HOW DID IT COME TO THIS ? SWEET ANGEL BY 'ANGEL'

GHOST IN THE MACHINE 'SWEET BAND OF ANGELS'

story of angel    background to cd

 

Basically the group developed from 'the pebbles' who did everything but get a hit record in the early seventies. They always knew Sweet first on the university circuit as Wainwrights Gentlemen in 1967 and later off and on meeting at gigs. The last time they crossed paths was in 1970 in Jersey where Brian Conneley, Steve Priest and Mick Tucker were members before Andy Scott joined.

When the Glam Boom hit the music business members of 'the pebbles' saw them at gigs but always said a friendly hallo. The Pebbles came to an end in late part of 1973 when a record deal with Mickey Most and Rak Records fell through. They were to record A Touch Too Much by Chinn and Chapman but it went instead to Arrows who made a hit record of it.

Martin Kemp the last bass player of Pebbles got a phone call from Mick Tucker early 1974 asking if the Pebbles would record Good Time Fanny a song Andy Scott had written. Although they had gone their own way they agreed and rehearsed the song with a Who like middle finishing the recording at Advision with Mick Tucker and Andy Scott producing Pete Coleman engineering (the sweet engineer). The lads recorded Who Do Ya Think Your Fooling their own song as the 'b' side. On May 24th 1974 it was released on Cube (fly) records and Polydor in Europe. Although there was a lot of promotion in the uk it failed to chart. In Germany and elsewhere it was another story and quickly charted which led to more promotion and a German tour. Angel also got the accolade of being voted best newcomer behind Queen in the German Bravo magazine.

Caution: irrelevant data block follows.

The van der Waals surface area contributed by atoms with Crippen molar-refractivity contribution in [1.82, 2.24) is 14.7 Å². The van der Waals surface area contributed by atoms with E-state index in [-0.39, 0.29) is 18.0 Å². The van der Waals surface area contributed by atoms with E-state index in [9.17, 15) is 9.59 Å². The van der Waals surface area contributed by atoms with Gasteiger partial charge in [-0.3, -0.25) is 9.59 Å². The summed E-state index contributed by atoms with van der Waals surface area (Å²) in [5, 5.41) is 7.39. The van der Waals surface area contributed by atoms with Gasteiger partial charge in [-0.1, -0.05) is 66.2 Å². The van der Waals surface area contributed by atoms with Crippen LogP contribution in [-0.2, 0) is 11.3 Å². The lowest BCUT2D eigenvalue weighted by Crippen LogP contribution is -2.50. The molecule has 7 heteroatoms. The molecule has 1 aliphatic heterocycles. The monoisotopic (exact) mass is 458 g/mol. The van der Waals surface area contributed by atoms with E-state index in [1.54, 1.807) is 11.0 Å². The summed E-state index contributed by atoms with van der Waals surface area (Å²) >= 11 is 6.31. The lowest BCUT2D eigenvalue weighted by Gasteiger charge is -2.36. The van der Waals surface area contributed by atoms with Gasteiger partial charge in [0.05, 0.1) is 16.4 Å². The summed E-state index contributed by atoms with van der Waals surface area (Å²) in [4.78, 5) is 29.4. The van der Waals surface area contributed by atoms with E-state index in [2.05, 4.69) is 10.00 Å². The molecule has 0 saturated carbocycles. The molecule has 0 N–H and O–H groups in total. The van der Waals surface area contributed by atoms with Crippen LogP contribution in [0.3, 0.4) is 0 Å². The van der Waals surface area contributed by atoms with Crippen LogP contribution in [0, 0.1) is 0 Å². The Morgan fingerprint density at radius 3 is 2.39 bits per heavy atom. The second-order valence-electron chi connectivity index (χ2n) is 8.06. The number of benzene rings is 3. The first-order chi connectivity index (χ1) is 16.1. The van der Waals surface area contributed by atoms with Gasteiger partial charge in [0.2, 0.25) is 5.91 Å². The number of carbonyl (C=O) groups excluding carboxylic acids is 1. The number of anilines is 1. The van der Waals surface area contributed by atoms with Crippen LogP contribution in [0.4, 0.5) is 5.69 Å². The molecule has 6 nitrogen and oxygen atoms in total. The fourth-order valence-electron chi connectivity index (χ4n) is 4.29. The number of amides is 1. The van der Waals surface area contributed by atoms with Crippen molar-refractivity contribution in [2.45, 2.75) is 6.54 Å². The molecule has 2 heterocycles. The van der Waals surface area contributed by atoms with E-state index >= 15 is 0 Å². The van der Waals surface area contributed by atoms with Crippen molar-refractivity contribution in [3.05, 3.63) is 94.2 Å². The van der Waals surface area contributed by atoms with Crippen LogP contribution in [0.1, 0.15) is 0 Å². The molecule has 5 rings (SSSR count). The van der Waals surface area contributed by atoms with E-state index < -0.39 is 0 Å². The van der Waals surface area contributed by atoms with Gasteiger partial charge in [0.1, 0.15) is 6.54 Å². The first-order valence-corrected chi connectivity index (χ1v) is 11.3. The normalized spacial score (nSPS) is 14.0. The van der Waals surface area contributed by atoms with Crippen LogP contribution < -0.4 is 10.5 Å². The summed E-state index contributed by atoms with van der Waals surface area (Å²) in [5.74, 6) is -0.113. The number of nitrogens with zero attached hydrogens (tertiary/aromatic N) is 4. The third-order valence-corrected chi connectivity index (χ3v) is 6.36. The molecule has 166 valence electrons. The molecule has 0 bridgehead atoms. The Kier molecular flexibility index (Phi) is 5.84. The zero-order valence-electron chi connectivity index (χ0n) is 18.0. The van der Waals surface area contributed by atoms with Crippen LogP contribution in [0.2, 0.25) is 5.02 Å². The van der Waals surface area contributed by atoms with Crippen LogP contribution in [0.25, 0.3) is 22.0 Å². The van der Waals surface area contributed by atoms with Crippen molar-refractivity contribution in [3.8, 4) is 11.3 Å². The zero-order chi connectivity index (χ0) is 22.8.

All went well but bad luck became the norm for the group. First Joe Ryan left disliking the music. He was replaced by Mick Johnson for two weeks but he hated touring. By luck Bob Banasiak met the lads in a Southend on Sea music shop from a local band Fancy, he was a great bluesy player and added much to the Angel sound. Another single Little Boy Blue a almost punk like record before it's time written by Andy Scott was recorded at Essex Studios London. This did less well but had a strong self written rock track on the 'b' side Tragedy Queen which showed musical progress.

Soon after Martin Kemp wanted to return to double glazing which left Bob and the lead vocalist Brian Johnson in the lurch. Steve Rickard felt very depressed by the whole project so the two survivors tried to revive interest first visiting Sweet at a gig and then pressing Utopia management for a new record. Brian found a song called Heart Of The Matter which was very apt and Andy Scott thought could be a hit with a Sixteens type of arrangement. Andy and Mick Tucker flew to Jersey where the boys were playing to record the song there. They found the only studio closed  even Brian Conneley came to help, the only outcome was a pleasant meal together.

On the return to England a call from the new boss at Cube Records a new manager tried to get things moving in 1975. Recordings of Hold Me, Vote For Rockand Rolland Angel Eyes both written by Bob and Brian couldn't get releases although Polydor wanted them in Germany. Due to management problems they couldn't get a band release from the contracts. After a few good concerts with a new strong line-up including Kevin from Doctor Feelgood and keyboard player Simon they called it a day. Brian even tried to get the Tremeloes Alan Blakley interested with self penned Feet of Clay but to no avail this also failed to get a Angel release.

Brian Johnson went on to Octopus in Belgium and scored 5 hits Bob Banasiak joined Love Affair and now lives in the States.

30 years later all 5 original lads did a successful re-union gig with video intro by Andy Scott. The rest is musical history.

Recently the band in 2008 reformed a new line up and started work on new cd releases recorded in belgium and england. They have played in both germany and belgium where their pop rock sound is admired

the cd 'the butterfly song' was released in 2010

 

 

 

old photos of 'angel'

 

publicity shot

last concert shot of 'angel'